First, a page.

Valuation is a critical aspect to be considered when it comes to ISOs and merchants’ portfolios. In some cases, this process has to be carried out manually. Some of these situations include owner retirement, outright business exit, or just for record purposes.
Whatever the case may be, the knowledge of the value of a merchant portfolio is critical. As such, it is important to know the metrics or determinants of a merchant portfolio’s value.
This article extensively highlights the factors that influence a merchant portfolio’s valuation, and how they do so.
Multiple factors determine a merchant portfolio’s value. These various factors base their valuation on a common metric —monthly residuals.
Monthly residuals account for the majority of an ISO’s revenue. An ISO’s valuation is determined by multiplying the ISO monthly residuals by a multiplier that varies for each situation. These multiples by which a merchant portfolio’s value is determined can start anywhere from 3 to 6. In some situations, these multiples can go as high as 40X and even higher.
These multiples used in portfolio valuation are not easily derived, nor are they arbitrary or set in stone. This means that, ultimately, buyer and seller bargains might come into play and the portfolio may be purchased at a considerably different price.
The factors that determine the value of a merchant portfolio include:
The monthly revenue that a merchant portfolio generates is the primary driver of its value. This is only because potential buyers —other ISOs or private investors— would regard merchant portfolios that bring in more monthly revenue as particularly valuable.
In other words, the higher the monthly revenue a merchant portfolio brings in, the more it’s worth.
Potential buyers tend to attribute a portfolio with a high monthly revenue to several years of hard work by reputable ISOs. This is why such portfolios are considered safer investments by buyers.
This is not an alien concept. A portfolio bringing in tens or even hundreds of thousands in monthly revenue would generally be considered a better investment compared to a portfolio raking in only four figures monthly.
As the monthly revenue of a portfolio increases, the multiplier used in calculating the portfolio’s value increases alongside it. For example, a portfolio that generates $50,000 in monthly revenue will use a multiplier from around 35x to 50x to calculate its value. A portfolio that generates $3000 in monthly residuals can hardly have a multiplier as high as this.
Another important factor that drives the value of a merchant portfolio is its residual size, meaning the number of merchants in a portfolio.
To a certain degree, a portfolio with the majority of its overall revenue generated by just two or three merchants is considered riskier than a portfolio that has a larger number of merchants contributing to its overall revenues.
Investors or buyers worry that during situations of unfavorable rates of attrition, some merchants might want to jump ship. With a portfolio that has fewer merchants contributing to its overall revenue, one or two merchants leaving could translate into a major loss.
When monthly residuals are spread out across a healthy number of merchants —ideally, hundreds— a considerable drop in the portfolio’s revenue will only happen when a good number of these merchants decide to leave at once. This is usually unlikely.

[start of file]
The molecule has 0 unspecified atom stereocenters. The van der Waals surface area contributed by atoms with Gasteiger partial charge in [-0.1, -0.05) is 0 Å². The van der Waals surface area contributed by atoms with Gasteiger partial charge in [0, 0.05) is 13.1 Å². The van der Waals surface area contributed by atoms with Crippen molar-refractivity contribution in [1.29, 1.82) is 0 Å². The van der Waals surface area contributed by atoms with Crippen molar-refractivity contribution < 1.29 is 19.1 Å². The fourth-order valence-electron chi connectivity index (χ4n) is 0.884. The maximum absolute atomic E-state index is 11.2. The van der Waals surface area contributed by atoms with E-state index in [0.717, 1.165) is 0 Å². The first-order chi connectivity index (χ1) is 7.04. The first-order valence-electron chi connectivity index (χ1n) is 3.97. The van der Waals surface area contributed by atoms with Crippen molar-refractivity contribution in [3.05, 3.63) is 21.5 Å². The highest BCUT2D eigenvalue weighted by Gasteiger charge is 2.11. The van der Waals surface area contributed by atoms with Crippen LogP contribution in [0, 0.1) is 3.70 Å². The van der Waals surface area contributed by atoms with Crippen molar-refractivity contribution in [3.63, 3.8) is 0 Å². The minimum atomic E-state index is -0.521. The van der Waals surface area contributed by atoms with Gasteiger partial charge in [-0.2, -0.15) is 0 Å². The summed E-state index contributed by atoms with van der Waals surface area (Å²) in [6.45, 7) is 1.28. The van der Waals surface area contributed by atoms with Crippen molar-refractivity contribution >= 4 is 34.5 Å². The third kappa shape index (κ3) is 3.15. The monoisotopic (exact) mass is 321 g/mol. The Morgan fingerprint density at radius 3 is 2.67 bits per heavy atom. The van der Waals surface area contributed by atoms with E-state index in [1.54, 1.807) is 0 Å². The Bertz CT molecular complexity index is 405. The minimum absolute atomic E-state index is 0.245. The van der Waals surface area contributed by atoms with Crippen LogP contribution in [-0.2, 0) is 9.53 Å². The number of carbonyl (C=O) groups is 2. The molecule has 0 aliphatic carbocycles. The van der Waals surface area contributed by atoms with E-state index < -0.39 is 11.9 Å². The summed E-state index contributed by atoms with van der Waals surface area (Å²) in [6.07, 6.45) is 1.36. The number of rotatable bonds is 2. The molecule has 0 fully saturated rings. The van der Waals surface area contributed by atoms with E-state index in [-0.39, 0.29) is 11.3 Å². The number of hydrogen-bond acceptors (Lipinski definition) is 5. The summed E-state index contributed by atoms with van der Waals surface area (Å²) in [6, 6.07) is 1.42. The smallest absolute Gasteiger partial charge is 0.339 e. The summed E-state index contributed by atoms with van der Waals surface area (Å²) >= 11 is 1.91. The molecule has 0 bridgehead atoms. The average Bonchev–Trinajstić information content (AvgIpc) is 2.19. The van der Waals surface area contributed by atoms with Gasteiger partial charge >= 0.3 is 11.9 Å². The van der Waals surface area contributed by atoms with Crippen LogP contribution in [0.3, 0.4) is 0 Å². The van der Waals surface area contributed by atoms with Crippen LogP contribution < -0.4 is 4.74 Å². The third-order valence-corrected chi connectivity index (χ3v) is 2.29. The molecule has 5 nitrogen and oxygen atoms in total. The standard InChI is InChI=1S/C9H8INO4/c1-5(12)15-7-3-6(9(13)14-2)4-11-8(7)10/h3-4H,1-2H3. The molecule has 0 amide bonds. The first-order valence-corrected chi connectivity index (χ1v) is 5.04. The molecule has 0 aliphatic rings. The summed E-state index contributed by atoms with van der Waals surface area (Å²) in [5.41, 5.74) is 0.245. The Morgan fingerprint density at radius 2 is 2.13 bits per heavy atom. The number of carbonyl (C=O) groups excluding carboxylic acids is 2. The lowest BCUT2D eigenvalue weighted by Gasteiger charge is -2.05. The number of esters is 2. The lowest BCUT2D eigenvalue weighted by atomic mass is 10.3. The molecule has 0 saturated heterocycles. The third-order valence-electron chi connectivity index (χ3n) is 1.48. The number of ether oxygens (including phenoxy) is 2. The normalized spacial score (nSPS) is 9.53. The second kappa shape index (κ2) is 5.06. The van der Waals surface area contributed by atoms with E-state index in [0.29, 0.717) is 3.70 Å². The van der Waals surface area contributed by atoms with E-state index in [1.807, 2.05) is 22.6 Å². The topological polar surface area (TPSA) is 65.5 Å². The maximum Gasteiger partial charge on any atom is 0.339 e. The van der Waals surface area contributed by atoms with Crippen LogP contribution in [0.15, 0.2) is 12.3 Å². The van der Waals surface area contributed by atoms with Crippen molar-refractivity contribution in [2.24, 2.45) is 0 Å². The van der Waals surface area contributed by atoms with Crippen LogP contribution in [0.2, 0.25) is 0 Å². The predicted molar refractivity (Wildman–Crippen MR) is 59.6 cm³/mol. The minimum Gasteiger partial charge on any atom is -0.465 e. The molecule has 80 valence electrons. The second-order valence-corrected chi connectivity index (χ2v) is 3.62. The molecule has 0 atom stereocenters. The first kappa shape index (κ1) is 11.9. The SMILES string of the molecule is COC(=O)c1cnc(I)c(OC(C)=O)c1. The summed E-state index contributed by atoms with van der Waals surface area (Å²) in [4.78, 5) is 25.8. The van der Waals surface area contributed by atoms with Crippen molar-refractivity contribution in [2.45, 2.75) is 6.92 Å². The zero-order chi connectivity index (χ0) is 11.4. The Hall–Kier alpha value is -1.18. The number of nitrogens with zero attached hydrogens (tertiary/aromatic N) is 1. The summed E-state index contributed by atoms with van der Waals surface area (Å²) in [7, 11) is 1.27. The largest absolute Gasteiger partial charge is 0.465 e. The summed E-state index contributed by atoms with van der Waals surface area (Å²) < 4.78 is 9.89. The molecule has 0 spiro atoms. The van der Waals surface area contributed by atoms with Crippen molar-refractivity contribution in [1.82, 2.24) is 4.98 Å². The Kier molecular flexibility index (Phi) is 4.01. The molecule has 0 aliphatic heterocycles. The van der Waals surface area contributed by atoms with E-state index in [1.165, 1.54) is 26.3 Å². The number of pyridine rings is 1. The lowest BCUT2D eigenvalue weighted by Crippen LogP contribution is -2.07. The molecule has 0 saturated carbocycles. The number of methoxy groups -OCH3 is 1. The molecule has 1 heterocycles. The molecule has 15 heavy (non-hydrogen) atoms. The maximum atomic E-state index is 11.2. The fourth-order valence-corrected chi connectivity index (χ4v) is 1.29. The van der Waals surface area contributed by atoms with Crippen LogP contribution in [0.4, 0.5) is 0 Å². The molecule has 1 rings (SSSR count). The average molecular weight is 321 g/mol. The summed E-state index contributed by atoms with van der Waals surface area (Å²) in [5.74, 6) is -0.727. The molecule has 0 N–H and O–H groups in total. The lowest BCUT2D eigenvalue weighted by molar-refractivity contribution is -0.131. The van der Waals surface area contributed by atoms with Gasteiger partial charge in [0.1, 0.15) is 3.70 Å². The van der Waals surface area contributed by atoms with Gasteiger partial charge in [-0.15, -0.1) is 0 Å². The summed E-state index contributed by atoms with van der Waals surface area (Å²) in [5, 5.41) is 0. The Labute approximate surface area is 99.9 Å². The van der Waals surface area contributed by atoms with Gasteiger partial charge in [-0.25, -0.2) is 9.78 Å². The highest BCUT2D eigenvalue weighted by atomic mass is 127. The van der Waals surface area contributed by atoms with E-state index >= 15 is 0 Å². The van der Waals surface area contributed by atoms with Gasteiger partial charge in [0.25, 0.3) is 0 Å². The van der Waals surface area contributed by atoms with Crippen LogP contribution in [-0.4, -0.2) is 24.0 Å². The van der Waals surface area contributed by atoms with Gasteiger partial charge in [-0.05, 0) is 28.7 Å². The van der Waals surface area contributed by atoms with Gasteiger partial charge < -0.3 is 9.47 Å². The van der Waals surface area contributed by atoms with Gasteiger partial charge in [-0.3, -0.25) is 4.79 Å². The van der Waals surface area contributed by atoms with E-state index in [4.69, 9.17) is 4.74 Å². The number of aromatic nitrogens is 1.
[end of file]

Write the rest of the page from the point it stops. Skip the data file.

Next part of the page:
An ISO’s rate of attrition is usually calculated on an annual basis. This metric represents the number of accounts that leave an ISO’s portfolio.
Various factors may cause an account to leave an ISO’s portfolio. Jumping ship to a competitor’s payment processor and a halt in operations are common reasons why this can happen. Whatever the case may be, a high rate of attrition is bad for business and can be a red flag for buyers or investors.
A merchant portfolio with overall monthly residuals of $40,000 contributed by 200 merchants can easily be valued at $1,200,000. However, the portfolio’s valuation can be significantly reduced when this portfolio is discovered to have had a monthly residual of $50,000 in the previous year.
This 25% decline can be perceived as an inherent risk that, thereby, influences the valuation of an ISO’s portfolio.
Merchant activity is measured by the consistency of merchants’ sales. As explained earlier, ISO valuations are calculated using the value of its monthly revenue. In a business year, certain businesses may have periods where they don’t operate. This is not uncommon as there are seasonal businesses like pool installers or golf courses— which would also contribute to an ISO’s portfolio.
The only downside to having these types of merchants included in an ISO’s portfolio is the fact that these merchants are not taken into consideration when a portfolio’s value is calculated. This is irrespective of how much contribution these merchants make to the ISO’s portfolio.
During an ISO’s valuation process, inactive or seasonal businesses are excluded or may be heavily discounted while only active merchants are taken into consideration. Active merchants are simply ones that operate all year round. This includes businesses that have little sales during a certain period in the year such as costume stores. Hence, consistency is considered during the merchant portfolio valuation process, and this can increase the multiplier used to determine a portfolio’s value.
The bulk of a merchant portfolio’s value is dependent on the multiplier used in calculating its value. The factors highlighted in this article are important in determining how much an ISO’s portfolio is ultimately valued. Building on these factors an ISO’s portfolio can significantly increase in valuation. Merchant portfolio owners can also utilize these metrics to determine how much their merchant portfolio is worth.